Neonatal mortality: trends 1990-2010
Neonatal mortality has been declining worldwide. The number of deaths among babies 0-28 days of life decreased from 4.4 million in 1990 to 3 million in 2010. There was also a 28% reduction in neonatal mortality rates (NMRs) over the same period of time, from an estimated 32 deaths per 1000 live births to 23 deaths per 1000 live births - a slow progress. While some advancement have been in place and NMRs have declined in all WHO regions of the world, progress is unequally distributed.
While NMRs were halved in the European and Western Pacific regions, the reduction observed in the African region was only of 19%. Progress has been generally slow, and slowest in the region with highest NMR.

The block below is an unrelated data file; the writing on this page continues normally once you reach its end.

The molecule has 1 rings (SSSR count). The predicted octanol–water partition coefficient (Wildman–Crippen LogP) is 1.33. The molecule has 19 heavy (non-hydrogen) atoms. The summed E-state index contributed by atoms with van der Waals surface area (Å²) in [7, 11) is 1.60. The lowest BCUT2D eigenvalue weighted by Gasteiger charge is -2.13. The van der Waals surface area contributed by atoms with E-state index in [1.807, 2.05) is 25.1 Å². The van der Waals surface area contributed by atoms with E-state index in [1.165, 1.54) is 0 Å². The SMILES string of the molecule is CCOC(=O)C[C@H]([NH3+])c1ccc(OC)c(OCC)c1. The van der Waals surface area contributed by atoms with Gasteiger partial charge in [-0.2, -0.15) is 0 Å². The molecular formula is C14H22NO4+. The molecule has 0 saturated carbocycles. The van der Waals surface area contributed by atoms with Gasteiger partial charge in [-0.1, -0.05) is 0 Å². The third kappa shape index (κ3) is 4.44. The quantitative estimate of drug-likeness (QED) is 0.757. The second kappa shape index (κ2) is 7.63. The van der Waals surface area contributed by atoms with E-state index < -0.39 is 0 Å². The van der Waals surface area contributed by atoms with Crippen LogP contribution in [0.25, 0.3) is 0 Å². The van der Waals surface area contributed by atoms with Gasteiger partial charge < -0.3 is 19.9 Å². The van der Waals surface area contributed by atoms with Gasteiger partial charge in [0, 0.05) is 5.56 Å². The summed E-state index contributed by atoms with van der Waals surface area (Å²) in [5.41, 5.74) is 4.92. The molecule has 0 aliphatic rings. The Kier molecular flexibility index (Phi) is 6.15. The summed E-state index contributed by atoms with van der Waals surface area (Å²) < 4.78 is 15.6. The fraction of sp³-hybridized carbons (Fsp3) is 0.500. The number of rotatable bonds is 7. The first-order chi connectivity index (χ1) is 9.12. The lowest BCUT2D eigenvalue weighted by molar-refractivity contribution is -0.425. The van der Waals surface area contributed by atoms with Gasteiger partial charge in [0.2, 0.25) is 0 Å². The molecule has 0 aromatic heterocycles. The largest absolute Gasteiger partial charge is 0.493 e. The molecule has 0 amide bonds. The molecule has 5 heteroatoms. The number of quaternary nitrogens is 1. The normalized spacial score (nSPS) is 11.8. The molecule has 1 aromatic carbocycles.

Although both, numbers and rates, have been lessening over the last 20 years, neonatal mortality account for an increasingly proportion of under-five deaths. Globally, this proportion augmented from an estimated 37% in 1990 to 40% in 2010. Regions with the largest proportional increase relative to under-five deaths were the European region, South-east Asia and the Western Pacific region1.
Trends in neonatal mortality rates at global and regional levels 1990-2010
Chart data from: UN-IGME. Levels & trends in child mortality. Report 2011